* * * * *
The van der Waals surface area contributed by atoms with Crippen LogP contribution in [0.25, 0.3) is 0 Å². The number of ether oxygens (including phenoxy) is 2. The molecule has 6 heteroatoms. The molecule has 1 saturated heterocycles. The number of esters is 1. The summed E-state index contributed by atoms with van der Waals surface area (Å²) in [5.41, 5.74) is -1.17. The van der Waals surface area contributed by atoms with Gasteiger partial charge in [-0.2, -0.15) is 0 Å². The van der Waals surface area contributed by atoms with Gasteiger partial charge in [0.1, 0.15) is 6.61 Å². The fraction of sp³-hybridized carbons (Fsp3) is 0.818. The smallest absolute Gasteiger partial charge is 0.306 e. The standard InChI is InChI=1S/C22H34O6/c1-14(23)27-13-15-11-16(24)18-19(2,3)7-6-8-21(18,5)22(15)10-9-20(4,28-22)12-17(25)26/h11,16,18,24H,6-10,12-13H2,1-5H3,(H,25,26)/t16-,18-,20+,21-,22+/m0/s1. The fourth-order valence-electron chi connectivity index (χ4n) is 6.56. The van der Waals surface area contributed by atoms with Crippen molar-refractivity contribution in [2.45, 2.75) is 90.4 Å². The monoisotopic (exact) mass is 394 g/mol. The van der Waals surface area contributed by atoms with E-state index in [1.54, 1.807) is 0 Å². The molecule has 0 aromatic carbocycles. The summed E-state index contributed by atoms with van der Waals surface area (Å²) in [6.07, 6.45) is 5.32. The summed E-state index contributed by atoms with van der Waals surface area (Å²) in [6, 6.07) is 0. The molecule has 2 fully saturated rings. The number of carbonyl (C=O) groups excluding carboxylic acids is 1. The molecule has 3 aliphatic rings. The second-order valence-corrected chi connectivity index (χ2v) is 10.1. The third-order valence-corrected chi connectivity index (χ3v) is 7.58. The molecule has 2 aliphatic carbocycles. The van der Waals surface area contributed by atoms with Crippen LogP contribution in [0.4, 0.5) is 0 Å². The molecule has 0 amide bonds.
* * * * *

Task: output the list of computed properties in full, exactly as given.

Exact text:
The van der Waals surface area contributed by atoms with Crippen LogP contribution in [0.25, 0.3) is 0 Å². The number of ether oxygens (including phenoxy) is 2. The molecule has 6 heteroatoms. The molecule has 1 saturated heterocycles. The number of esters is 1. The summed E-state index contributed by atoms with van der Waals surface area (Å²) in [5.41, 5.74) is -1.17. The van der Waals surface area contributed by atoms with Gasteiger partial charge in [-0.2, -0.15) is 0 Å². The van der Waals surface area contributed by atoms with Gasteiger partial charge in [0.1, 0.15) is 6.61 Å². The fraction of sp³-hybridized carbons (Fsp3) is 0.818. The smallest absolute Gasteiger partial charge is 0.306 e. The standard InChI is InChI=1S/C22H34O6/c1-14(23)27-13-15-11-16(24)18-19(2,3)7-6-8-21(18,5)22(15)10-9-20(4,28-22)12-17(25)26/h11,16,18,24H,6-10,12-13H2,1-5H3,(H,25,26)/t16-,18-,20+,21-,22+/m0/s1. The fourth-order valence-electron chi connectivity index (χ4n) is 6.56. The van der Waals surface area contributed by atoms with Crippen molar-refractivity contribution in [2.45, 2.75) is 90.4 Å². The monoisotopic (exact) mass is 394 g/mol. The van der Waals surface area contributed by atoms with E-state index in [1.54, 1.807) is 0 Å². The molecule has 0 aromatic carbocycles. The summed E-state index contributed by atoms with van der Waals surface area (Å²) in [6.07, 6.45) is 5.32. The summed E-state index contributed by atoms with van der Waals surface area (Å²) in [6, 6.07) is 0. The molecule has 2 fully saturated rings. The number of carbonyl (C=O) groups excluding carboxylic acids is 1. The molecule has 3 aliphatic rings. The second-order valence-corrected chi connectivity index (χ2v) is 10.1. The third-order valence-corrected chi connectivity index (χ3v) is 7.58. The molecule has 2 aliphatic carbocycles. The van der Waals surface area contributed by atoms with Crippen LogP contribution in [0.4, 0.5) is 0 Å². The molecule has 0 amide bonds.